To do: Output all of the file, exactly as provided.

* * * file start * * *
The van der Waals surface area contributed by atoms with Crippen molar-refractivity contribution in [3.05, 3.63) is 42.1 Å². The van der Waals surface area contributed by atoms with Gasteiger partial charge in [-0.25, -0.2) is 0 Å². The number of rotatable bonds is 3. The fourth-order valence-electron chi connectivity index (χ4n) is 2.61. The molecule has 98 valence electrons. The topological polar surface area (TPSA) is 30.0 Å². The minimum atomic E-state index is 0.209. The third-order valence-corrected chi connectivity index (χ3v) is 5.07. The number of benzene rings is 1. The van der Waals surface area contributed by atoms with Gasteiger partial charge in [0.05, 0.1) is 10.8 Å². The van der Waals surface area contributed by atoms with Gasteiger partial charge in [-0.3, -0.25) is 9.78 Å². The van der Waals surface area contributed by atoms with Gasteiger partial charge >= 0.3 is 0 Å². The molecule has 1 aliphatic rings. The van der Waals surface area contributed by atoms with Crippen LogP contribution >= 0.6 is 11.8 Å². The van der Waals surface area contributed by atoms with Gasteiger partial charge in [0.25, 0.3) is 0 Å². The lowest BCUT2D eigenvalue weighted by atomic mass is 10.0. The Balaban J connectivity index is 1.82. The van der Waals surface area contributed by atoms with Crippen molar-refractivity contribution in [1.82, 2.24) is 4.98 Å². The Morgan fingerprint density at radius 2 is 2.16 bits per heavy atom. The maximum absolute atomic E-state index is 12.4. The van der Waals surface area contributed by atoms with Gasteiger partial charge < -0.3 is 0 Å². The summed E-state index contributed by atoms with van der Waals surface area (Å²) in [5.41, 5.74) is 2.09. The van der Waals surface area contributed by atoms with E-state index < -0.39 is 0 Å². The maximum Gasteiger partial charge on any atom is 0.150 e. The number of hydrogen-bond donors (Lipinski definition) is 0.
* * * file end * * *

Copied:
The van der Waals surface area contributed by atoms with Crippen molar-refractivity contribution in [3.05, 3.63) is 42.1 Å². The van der Waals surface area contributed by atoms with Gasteiger partial charge in [-0.25, -0.2) is 0 Å². The number of rotatable bonds is 3. The fourth-order valence-electron chi connectivity index (χ4n) is 2.61. The molecule has 98 valence electrons. The topological polar surface area (TPSA) is 30.0 Å². The minimum atomic E-state index is 0.209. The third-order valence-corrected chi connectivity index (χ3v) is 5.07. The number of benzene rings is 1. The van der Waals surface area contributed by atoms with Gasteiger partial charge in [0.05, 0.1) is 10.8 Å². The van der Waals surface area contributed by atoms with Gasteiger partial charge in [-0.3, -0.25) is 9.78 Å². The van der Waals surface area contributed by atoms with Gasteiger partial charge >= 0.3 is 0 Å². The molecule has 1 aliphatic rings. The van der Waals surface area contributed by atoms with Crippen LogP contribution >= 0.6 is 11.8 Å². The van der Waals surface area contributed by atoms with Gasteiger partial charge in [0.25, 0.3) is 0 Å². The lowest BCUT2D eigenvalue weighted by atomic mass is 10.0. The Balaban J connectivity index is 1.82. The van der Waals surface area contributed by atoms with Crippen molar-refractivity contribution in [1.82, 2.24) is 4.98 Å². The Morgan fingerprint density at radius 2 is 2.16 bits per heavy atom. The maximum absolute atomic E-state index is 12.4. The van der Waals surface area contributed by atoms with Gasteiger partial charge < -0.3 is 0 Å². The summed E-state index contributed by atoms with van der Waals surface area (Å²) in [5.41, 5.74) is 2.09. The van der Waals surface area contributed by atoms with E-state index < -0.39 is 0 Å². The maximum Gasteiger partial charge on any atom is 0.150 e. The number of hydrogen-bond donors (Lipinski definition) is 0.